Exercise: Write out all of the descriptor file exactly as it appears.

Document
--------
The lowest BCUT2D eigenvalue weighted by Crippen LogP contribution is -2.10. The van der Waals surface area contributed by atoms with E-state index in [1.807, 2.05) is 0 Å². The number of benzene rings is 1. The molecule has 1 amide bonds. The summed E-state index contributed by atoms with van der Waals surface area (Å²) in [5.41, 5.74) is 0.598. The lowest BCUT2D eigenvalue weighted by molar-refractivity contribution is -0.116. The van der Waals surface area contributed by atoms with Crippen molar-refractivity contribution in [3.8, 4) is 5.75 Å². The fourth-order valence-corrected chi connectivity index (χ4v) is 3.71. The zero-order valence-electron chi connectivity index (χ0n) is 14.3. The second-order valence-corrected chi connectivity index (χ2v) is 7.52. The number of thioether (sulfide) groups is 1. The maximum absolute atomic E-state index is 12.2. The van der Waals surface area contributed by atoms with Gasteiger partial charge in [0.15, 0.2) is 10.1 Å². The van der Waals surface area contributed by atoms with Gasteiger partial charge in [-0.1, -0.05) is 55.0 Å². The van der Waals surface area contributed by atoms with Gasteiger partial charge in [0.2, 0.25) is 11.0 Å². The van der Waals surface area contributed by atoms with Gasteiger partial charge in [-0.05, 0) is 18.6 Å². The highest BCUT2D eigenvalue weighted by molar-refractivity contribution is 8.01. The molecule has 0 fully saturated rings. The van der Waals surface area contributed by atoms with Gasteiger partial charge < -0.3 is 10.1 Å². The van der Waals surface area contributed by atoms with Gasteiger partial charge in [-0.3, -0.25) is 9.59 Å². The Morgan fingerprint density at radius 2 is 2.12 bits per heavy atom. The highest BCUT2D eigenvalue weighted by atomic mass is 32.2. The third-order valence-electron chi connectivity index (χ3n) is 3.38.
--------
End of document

The lowest BCUT2D eigenvalue weighted by Crippen LogP contribution is -2.10. The van der Waals surface area contributed by atoms with E-state index in [1.807, 2.05) is 0 Å². The number of benzene rings is 1. The molecule has 1 amide bonds. The summed E-state index contributed by atoms with van der Waals surface area (Å²) in [5.41, 5.74) is 0.598. The lowest BCUT2D eigenvalue weighted by molar-refractivity contribution is -0.116. The van der Waals surface area contributed by atoms with Crippen molar-refractivity contribution in [3.8, 4) is 5.75 Å². The fourth-order valence-corrected chi connectivity index (χ4v) is 3.71. The zero-order valence-electron chi connectivity index (χ0n) is 14.3. The second-order valence-corrected chi connectivity index (χ2v) is 7.52. The number of thioether (sulfide) groups is 1. The maximum absolute atomic E-state index is 12.2. The van der Waals surface area contributed by atoms with Gasteiger partial charge in [0.15, 0.2) is 10.1 Å². The van der Waals surface area contributed by atoms with Gasteiger partial charge in [-0.1, -0.05) is 55.0 Å². The van der Waals surface area contributed by atoms with Gasteiger partial charge in [0.2, 0.25) is 11.0 Å². The van der Waals surface area contributed by atoms with Gasteiger partial charge in [-0.05, 0) is 18.6 Å². The highest BCUT2D eigenvalue weighted by molar-refractivity contribution is 8.01. The molecule has 0 fully saturated rings. The van der Waals surface area contributed by atoms with Gasteiger partial charge < -0.3 is 10.1 Å². The van der Waals surface area contributed by atoms with Gasteiger partial charge in [-0.3, -0.25) is 9.59 Å². The Morgan fingerprint density at radius 2 is 2.12 bits per heavy atom. The highest BCUT2D eigenvalue weighted by atomic mass is 32.2. The third-order valence-electron chi connectivity index (χ3n) is 3.38.